I recently had a very simple and interesting error received while I was working with Docker and Persistence Storage for my upcoming SQL Server Performance Tuning Practical Workshop. The error was related to script upgrade mode and the fix was extremely simple. Let us see the entire story today.
Earlier on this blog, I wrote a blog post about SQL SERVER – Docker Volume and Persistent Storage. During the blog post, I explained how with the help of the docker we can instantly upgrade our SQL Server instantly. It was a fantastic feature as if you think when we have to update SQL Server with the latest update, we have to re-install SQL Server and it takes a lot of time. However, with the help of Volume, we can easily upgrade SQL Server in just within a minutes.
Fix Error for Upgrade Mode
Recently, I attempted to upgrade my SQL Server CU to the latest version of SQL Server and instantly I got the following error:
Login failed for user ‘sa’. Reason: Server is in script upgrade mode. Only administrator can connect at this time. (Microsoft SQL Server, Error: 18401)
Here is the screenshot of the error.
Well, the solution if this issue is very simple. I just waited for about 1 minute and attempted to log in again and I was able to login immediately. Whenever we are using Docker and Volume, our data remains on the persistent storage but our core engine is updated. Once SQL Server comes up with the new update, it runs few of the upgrade scripts for your database. While the scripts are running the database even though looks up it does not allow you to connect with it.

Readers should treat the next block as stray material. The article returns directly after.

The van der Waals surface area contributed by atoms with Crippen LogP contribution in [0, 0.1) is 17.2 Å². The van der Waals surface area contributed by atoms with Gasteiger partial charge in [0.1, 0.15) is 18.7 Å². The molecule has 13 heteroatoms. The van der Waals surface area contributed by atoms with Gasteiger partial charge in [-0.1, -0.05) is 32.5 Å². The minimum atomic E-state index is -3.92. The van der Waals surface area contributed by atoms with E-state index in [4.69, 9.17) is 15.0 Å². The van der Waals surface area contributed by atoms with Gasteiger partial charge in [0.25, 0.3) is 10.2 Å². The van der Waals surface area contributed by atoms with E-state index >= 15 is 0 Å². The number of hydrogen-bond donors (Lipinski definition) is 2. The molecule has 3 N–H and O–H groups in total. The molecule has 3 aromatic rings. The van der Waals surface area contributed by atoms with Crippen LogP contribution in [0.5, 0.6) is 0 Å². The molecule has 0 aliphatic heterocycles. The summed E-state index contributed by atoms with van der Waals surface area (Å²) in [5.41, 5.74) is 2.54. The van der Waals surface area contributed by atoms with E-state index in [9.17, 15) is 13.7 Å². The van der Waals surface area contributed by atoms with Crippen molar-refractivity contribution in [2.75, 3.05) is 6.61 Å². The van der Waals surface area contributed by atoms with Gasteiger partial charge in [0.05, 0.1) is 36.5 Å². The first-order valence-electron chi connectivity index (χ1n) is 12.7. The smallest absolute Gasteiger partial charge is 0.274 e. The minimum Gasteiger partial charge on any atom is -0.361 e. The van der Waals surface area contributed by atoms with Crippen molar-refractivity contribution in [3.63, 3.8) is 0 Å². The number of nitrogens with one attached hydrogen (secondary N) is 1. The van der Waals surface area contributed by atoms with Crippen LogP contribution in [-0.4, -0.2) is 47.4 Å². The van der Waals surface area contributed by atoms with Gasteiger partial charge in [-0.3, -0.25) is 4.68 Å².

In most of the cases, the script upgrade takes 1 minute or 2 minutes of time. If you wait for that much and try to log in, your error will go away. Well, if you are here searching for the solution to this problem. I am very confident by the time you finished reading this blog post the error is gone. Just go ahead and try to login again and it should work.
Reference: Pinal Dave (https://blog.sqlauthority.com)
Thanks for this blog. I’ve found it to contain a lot of helpful articles on SQL. And just as you documented, the solution was to wait for a couple minutes while SQL completed upgrading.
i’ve just encountered a similar error when accessing SQL server installed on Linux as part of a POC, currently on test environment.
the workaround you’ve suggested is great for a personal account trying to connect the instance, but what about application account in production usage?
there must be some way to prevent from those upgrade processes running automatically
are you familiar with any other solution?